If there are things left to do besides packing, I am going to forget about them on purpose.
My parents and brother are coming to spend the day with me and my sister, take us to dinner, and say goodbye at the airport tomorrow. I’m still holding the reality of the move at bay, but I can kind of imagine I’ll be doing that even as I am actually, physically in Beijing.
When I tell people where I’m going (a friend’s mother’s friend, the bank teller), they all seem to know other people who have either been to China or have taught or studied abroad elsewhere. (“Studied a broad?” my dad says. “Sign me up for that class.”) They have encouraging stories to relate–their friend or acquaintance really loved the experience–even as their eyes widen in a glad-it’s-not-me kind of way.
Their judgments–always kind, often incredulous, sometimes pitying–leave me helpless. I want to correct their opinions of me. I’m afraid they’re seeing someone worldly, someone who thrills to the adventure of hopping on a plane and running off to the other side of the world, someone who underestimates the difficulty of culture shock and adaptation. When, in fact, I have never done anything even approximating this before, and I am frankly scared shitless if I stop too long to think about what I’m doing. Jumping in with my eyes closed seems like the only way to do this at all.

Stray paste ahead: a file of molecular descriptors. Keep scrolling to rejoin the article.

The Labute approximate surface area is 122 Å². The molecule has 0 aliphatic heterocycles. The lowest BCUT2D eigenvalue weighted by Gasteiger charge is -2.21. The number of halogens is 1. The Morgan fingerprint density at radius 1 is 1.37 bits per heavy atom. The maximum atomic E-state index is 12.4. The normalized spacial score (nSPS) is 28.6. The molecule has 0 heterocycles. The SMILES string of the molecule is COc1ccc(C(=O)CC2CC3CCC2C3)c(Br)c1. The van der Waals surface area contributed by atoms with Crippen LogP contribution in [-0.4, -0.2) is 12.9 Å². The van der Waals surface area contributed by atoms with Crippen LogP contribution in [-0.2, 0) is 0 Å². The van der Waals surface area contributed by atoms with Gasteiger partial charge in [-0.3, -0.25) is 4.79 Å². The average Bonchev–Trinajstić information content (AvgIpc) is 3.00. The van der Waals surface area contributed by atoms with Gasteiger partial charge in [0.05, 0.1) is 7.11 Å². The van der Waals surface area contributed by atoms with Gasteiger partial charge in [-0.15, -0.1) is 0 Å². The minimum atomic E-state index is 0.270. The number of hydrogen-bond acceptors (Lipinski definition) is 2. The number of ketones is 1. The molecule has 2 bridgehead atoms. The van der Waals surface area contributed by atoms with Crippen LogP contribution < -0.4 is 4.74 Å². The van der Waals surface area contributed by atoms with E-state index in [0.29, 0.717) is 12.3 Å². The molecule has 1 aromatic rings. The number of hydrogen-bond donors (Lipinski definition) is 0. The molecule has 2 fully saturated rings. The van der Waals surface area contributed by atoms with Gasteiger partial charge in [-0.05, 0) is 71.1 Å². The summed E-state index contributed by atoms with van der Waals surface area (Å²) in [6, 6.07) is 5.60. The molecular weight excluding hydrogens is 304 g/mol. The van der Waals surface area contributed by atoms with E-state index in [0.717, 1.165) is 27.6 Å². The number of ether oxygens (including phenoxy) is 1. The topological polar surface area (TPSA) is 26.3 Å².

To control the anxiety, I try to think about it in terms of a job, which it is. The job happens to be exactly twelve hours in the future from my current life, but it is still a new job. Ideally I’ll be so occupied with training, meeting the students, and studying TEFL theory and Mandarin that adjusting to the city and country won’t be half as difficult as adjusting to the new job.
There are only a few things I think I’m going to miss, besides the obvious: people. The list is so I can compare my expectations later on with reality. It’s science! And luckily, it’s a pretty short list. I don’t think I’ll miss that much–I try not to get very attached to things, because they just don’t matter, but some things have wormed their way into my heart over the years.
THINGS I WILL MISS THE MOST (in theory)
- Fluffy red bathrobe (too large to pack, too warm of a climate to need)
- Books/libraries containing books written in a language I can read (I did buy Les Miserables for the planes!)
- Variety of cuisine (I am so excited for Chinese food but I can’t imagine I’ll be able to satisfy my Thai or Indian cravings–unless I go to Thailand or India…!)
And then of course I’m thinking of the nostalgia of leaving a familiar place for an unfamiliar one: there is so much to be said for home. It takes a while to get to know a city! They’re harder to really know than people, because they contain so many people as well as shortcuts, trees, architecturally interesting buildings, restaurants, nightlife and morninglife, and all the myriad other characteristics that knowledge thereof turns a whole throbbing city into a home. I can’t wait to start learning about Shenzhen.
There! I’ve been multitasking. DTE has been successfully switched over to my sister’s email account. Now I just need to return all 19 of my library books and DVD’s, drop some things off at the Salvation Army, and continue the packing frenzy.